Other name(s): Suomalainen Maatiaiskana
Scientific name: Gallus gallus domesticus
Country / Place of origin: Finland
History: The Finnish Landrace chicken was brought to Finland at the start of the Christian era, and has been adapting to the country’s climate since. At one time, it was very common amongst poultry keepers, but as imported fowl came to the area the breeds' popularity declined, and most pure blooded fowl where crossed with the imports. By the 1960’s, the Finnish Landrace was thought to be extinct, but birds where discovered in the 1970’s. Because the Finnish Landrace was well spread throughout Finland, the breed has certain lines (a group of birds breed in one location that has similar characteristics.) For example, the Hornoilainen is a Finnish Landrace from the village of Hornio. Other lines include the Piikkiöläinen, Alhon, Horniolainen, Saviaipaleen, Ilmajokelaine, Kiuruvetinen, Lindellin, littiläinen, Tyrnäväläinen, Jussilan, and Luumäkeläinen. Today, the Finnish Landrace is extremely rare. There is a conservation program for the breed, operated by the MTT Agrifood Research of Finland.
Current Uses: Breed Preservation
Appearance: The Finnish Landrace chicken varies in size and color. With each strain, specific characteristics and coloration will be more common. All of the strains have single combs and white earlobes. For most lines of Finnish fowl, the most common color is black. Weight varies, but a medium sized dual-purpose fowl is the ideal.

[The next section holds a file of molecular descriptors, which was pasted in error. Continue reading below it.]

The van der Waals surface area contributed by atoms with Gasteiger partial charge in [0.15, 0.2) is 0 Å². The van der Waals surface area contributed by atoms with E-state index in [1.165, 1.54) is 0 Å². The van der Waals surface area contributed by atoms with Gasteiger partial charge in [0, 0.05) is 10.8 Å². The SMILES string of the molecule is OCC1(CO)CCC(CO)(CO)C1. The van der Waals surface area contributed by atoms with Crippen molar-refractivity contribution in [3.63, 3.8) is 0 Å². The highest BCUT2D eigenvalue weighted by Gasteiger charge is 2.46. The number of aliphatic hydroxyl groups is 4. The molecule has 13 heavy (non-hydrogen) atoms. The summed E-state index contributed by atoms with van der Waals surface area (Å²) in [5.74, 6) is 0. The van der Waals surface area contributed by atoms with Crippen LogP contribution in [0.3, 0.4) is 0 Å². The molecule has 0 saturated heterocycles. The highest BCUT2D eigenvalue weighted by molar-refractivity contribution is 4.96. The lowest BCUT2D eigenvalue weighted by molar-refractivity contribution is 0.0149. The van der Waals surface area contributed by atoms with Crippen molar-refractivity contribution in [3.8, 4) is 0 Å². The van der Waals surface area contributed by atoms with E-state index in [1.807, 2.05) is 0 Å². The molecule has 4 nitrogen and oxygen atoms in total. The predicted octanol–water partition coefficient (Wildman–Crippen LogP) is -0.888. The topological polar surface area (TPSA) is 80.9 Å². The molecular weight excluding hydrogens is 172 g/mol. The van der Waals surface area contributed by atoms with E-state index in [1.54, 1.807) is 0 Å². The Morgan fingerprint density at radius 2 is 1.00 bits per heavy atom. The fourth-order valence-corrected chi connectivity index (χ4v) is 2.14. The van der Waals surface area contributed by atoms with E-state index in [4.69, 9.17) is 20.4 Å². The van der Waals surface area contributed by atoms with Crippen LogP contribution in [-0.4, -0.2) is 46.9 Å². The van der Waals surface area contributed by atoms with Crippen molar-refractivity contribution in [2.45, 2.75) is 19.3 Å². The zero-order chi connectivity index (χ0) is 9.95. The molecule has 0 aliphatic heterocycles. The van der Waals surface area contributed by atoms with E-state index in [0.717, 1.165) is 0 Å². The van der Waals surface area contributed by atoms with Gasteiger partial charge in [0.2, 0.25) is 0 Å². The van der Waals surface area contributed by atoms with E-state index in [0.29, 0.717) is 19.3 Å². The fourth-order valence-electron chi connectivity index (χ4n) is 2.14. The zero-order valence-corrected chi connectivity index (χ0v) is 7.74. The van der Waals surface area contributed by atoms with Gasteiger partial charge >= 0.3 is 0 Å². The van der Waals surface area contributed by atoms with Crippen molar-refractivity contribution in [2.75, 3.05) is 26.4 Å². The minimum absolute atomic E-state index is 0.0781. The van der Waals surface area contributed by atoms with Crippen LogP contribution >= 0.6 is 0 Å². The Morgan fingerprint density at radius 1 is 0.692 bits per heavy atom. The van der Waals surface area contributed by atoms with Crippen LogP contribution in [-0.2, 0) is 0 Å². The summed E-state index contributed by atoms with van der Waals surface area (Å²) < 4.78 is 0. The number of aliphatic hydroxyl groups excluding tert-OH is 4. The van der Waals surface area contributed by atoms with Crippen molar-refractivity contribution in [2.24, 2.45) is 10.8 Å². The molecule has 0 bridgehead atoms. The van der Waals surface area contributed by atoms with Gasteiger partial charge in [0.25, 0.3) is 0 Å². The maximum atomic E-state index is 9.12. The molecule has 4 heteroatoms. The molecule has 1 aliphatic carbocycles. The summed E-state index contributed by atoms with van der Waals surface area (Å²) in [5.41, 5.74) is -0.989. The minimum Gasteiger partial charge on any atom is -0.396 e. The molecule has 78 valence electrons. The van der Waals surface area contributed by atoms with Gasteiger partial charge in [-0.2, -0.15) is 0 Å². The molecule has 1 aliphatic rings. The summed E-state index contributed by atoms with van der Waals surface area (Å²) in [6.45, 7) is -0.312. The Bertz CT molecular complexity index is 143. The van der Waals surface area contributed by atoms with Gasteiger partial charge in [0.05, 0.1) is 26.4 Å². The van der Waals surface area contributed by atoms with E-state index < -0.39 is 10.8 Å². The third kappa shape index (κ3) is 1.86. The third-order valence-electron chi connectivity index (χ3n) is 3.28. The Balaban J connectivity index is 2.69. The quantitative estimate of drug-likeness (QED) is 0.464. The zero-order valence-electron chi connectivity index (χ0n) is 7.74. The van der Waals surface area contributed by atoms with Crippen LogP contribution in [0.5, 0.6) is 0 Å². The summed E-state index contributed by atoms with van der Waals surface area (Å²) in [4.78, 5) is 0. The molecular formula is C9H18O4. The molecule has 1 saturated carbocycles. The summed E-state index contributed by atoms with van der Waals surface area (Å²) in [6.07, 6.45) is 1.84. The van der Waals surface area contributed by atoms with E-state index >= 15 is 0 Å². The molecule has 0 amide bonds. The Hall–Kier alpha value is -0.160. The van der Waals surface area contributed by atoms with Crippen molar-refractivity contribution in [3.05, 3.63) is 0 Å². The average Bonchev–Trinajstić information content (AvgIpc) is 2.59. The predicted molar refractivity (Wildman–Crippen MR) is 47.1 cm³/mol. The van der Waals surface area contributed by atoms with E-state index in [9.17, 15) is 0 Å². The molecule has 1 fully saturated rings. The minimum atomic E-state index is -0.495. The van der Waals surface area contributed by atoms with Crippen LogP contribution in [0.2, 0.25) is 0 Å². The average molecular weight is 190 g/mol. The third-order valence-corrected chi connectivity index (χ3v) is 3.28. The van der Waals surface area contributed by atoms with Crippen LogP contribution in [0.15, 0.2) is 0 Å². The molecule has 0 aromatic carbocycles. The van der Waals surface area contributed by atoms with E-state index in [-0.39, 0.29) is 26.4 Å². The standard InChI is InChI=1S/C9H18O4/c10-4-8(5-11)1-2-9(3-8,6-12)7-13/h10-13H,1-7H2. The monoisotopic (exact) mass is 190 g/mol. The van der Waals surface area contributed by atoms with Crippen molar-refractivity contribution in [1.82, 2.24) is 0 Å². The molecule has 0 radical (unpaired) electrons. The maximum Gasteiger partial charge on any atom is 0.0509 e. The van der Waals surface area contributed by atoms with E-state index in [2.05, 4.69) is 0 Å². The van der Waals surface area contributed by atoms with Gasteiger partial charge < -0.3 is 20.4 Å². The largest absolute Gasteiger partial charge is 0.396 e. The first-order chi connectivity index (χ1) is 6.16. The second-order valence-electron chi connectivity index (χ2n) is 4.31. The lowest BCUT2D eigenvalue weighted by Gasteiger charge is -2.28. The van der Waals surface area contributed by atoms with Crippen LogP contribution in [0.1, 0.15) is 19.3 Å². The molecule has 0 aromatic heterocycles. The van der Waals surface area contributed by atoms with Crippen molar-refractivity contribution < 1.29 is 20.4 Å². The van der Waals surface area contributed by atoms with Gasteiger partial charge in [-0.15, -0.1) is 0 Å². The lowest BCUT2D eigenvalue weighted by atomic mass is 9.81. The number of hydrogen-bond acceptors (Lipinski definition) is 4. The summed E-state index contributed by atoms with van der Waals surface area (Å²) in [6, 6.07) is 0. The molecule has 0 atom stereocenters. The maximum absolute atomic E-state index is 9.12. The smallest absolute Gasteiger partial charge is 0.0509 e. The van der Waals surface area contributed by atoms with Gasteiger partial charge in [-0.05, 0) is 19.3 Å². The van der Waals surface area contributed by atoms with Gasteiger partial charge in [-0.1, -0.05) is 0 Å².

Average weight: N/A
Lifespan: 8 - 12 years
Diet: The Finnish Landrace is a very good forager, and can find a good portion of its food. However, their diet should be supplemented with quality feed with grains such as barley and oats. Higher protein feed should be avoided.
Housing: Housing can be simple, but does require planning. You will need a coop that provides your birds with a safe place to escape the weather, night and day-time predators, and is well-drained, clean, ventilated, and comfortable. Wooden roosts should be provided for sleeping, and nesting boxes for egg laying.
Health issues: The Finnish Landrace chicken is very hardy. Health and climate issues are rarely a concern. However, the most common health ailments for the breed are Marek’s disease, and lime scale infestation. Rubbing oil on your roosters combs will help prevent frostbite and chapping during severely cold weather. To keep your birds healthy parasite control and treatment is necessary. Quality feed and clean housing is also an important step.
Behavior / Temperament / Activity level: The Finnish Landrace is active, but calm enough to tame. Hens take brooding very seriously, and make excellent mothers.Written by Jamie Clark